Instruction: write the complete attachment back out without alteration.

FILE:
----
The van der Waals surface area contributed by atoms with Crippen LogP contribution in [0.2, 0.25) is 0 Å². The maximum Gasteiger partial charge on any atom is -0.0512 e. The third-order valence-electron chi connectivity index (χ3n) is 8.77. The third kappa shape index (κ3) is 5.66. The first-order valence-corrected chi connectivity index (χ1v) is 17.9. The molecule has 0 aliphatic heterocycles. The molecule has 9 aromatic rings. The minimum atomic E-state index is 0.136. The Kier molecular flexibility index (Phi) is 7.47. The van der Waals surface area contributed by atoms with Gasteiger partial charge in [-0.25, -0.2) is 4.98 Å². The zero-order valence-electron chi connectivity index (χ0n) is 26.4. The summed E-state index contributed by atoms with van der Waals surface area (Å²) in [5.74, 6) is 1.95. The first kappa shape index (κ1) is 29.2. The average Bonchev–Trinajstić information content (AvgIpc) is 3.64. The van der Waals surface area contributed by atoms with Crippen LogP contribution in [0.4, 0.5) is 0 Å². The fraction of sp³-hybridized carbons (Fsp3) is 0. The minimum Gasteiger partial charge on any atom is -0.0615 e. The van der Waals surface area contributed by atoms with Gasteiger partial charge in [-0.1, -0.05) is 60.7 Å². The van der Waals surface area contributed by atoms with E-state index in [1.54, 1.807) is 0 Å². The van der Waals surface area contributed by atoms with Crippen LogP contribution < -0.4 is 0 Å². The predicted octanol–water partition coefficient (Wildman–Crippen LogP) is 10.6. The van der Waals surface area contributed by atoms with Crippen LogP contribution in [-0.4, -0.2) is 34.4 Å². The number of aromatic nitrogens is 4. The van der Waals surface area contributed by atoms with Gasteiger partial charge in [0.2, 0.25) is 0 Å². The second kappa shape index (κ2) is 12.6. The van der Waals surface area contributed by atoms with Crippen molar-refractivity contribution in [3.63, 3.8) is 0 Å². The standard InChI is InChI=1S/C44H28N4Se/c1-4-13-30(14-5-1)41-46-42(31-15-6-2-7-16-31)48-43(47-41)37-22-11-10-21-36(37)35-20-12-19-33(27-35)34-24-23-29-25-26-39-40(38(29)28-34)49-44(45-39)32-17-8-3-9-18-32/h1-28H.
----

The van der Waals surface area contributed by atoms with Crippen LogP contribution in [0.2, 0.25) is 0 Å². The maximum Gasteiger partial charge on any atom is -0.0512 e. The third-order valence-electron chi connectivity index (χ3n) is 8.77. The third kappa shape index (κ3) is 5.66. The first-order valence-corrected chi connectivity index (χ1v) is 17.9. The molecule has 0 aliphatic heterocycles. The molecule has 9 aromatic rings. The minimum atomic E-state index is 0.136. The Kier molecular flexibility index (Phi) is 7.47. The van der Waals surface area contributed by atoms with Gasteiger partial charge in [-0.25, -0.2) is 4.98 Å². The zero-order valence-electron chi connectivity index (χ0n) is 26.4. The summed E-state index contributed by atoms with van der Waals surface area (Å²) in [5.74, 6) is 1.95. The first kappa shape index (κ1) is 29.2. The average Bonchev–Trinajstić information content (AvgIpc) is 3.64. The van der Waals surface area contributed by atoms with Crippen LogP contribution in [0.4, 0.5) is 0 Å². The fraction of sp³-hybridized carbons (Fsp3) is 0. The minimum Gasteiger partial charge on any atom is -0.0615 e. The van der Waals surface area contributed by atoms with Gasteiger partial charge in [-0.1, -0.05) is 60.7 Å². The van der Waals surface area contributed by atoms with E-state index in [1.54, 1.807) is 0 Å². The van der Waals surface area contributed by atoms with Crippen LogP contribution < -0.4 is 0 Å². The predicted octanol–water partition coefficient (Wildman–Crippen LogP) is 10.6. The van der Waals surface area contributed by atoms with Crippen LogP contribution in [-0.4, -0.2) is 34.4 Å². The number of aromatic nitrogens is 4. The van der Waals surface area contributed by atoms with Gasteiger partial charge in [0.2, 0.25) is 0 Å². The second kappa shape index (κ2) is 12.6. The van der Waals surface area contributed by atoms with Crippen molar-refractivity contribution in [3.63, 3.8) is 0 Å². The standard InChI is InChI=1S/C44H28N4Se/c1-4-13-30(14-5-1)41-46-42(31-15-6-2-7-16-31)48-43(47-41)37-22-11-10-21-36(37)35-20-12-19-33(27-35)34-24-23-29-25-26-39-40(38(29)28-34)49-44(45-39)32-17-8-3-9-18-32/h1-28H.